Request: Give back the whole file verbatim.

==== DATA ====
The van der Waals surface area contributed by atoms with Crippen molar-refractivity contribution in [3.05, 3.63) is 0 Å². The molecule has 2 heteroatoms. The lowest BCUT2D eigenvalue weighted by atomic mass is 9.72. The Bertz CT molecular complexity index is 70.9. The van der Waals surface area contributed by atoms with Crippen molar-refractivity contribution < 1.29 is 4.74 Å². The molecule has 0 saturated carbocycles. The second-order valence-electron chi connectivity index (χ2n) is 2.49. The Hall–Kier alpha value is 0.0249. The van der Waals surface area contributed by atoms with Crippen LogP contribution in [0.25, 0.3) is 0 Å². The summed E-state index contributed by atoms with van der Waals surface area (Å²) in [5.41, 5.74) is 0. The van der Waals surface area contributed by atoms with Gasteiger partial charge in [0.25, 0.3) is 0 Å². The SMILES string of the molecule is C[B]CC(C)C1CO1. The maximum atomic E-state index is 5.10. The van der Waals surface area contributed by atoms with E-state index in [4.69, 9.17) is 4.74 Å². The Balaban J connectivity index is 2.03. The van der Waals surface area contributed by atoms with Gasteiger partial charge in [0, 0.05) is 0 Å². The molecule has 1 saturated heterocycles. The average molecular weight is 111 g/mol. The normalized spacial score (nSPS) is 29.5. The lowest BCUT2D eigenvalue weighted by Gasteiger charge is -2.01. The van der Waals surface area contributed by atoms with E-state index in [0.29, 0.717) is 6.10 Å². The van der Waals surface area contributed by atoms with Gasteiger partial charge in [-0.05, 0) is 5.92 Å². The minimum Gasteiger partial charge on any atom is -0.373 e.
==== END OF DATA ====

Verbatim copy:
The van der Waals surface area contributed by atoms with Crippen molar-refractivity contribution in [3.05, 3.63) is 0 Å². The molecule has 2 heteroatoms. The lowest BCUT2D eigenvalue weighted by atomic mass is 9.72. The Bertz CT molecular complexity index is 70.9. The van der Waals surface area contributed by atoms with Crippen molar-refractivity contribution < 1.29 is 4.74 Å². The molecule has 0 saturated carbocycles. The second-order valence-electron chi connectivity index (χ2n) is 2.49. The Hall–Kier alpha value is 0.0249. The van der Waals surface area contributed by atoms with Crippen LogP contribution in [0.25, 0.3) is 0 Å². The summed E-state index contributed by atoms with van der Waals surface area (Å²) in [5.41, 5.74) is 0. The van der Waals surface area contributed by atoms with Gasteiger partial charge in [0.25, 0.3) is 0 Å². The SMILES string of the molecule is C[B]CC(C)C1CO1. The maximum atomic E-state index is 5.10. The van der Waals surface area contributed by atoms with E-state index in [4.69, 9.17) is 4.74 Å². The Balaban J connectivity index is 2.03. The van der Waals surface area contributed by atoms with Gasteiger partial charge in [0, 0.05) is 0 Å². The molecule has 1 saturated heterocycles. The average molecular weight is 111 g/mol. The normalized spacial score (nSPS) is 29.5. The lowest BCUT2D eigenvalue weighted by Gasteiger charge is -2.01. The van der Waals surface area contributed by atoms with E-state index in [0.29, 0.717) is 6.10 Å². The van der Waals surface area contributed by atoms with Gasteiger partial charge in [-0.05, 0) is 5.92 Å². The minimum Gasteiger partial charge on any atom is -0.373 e.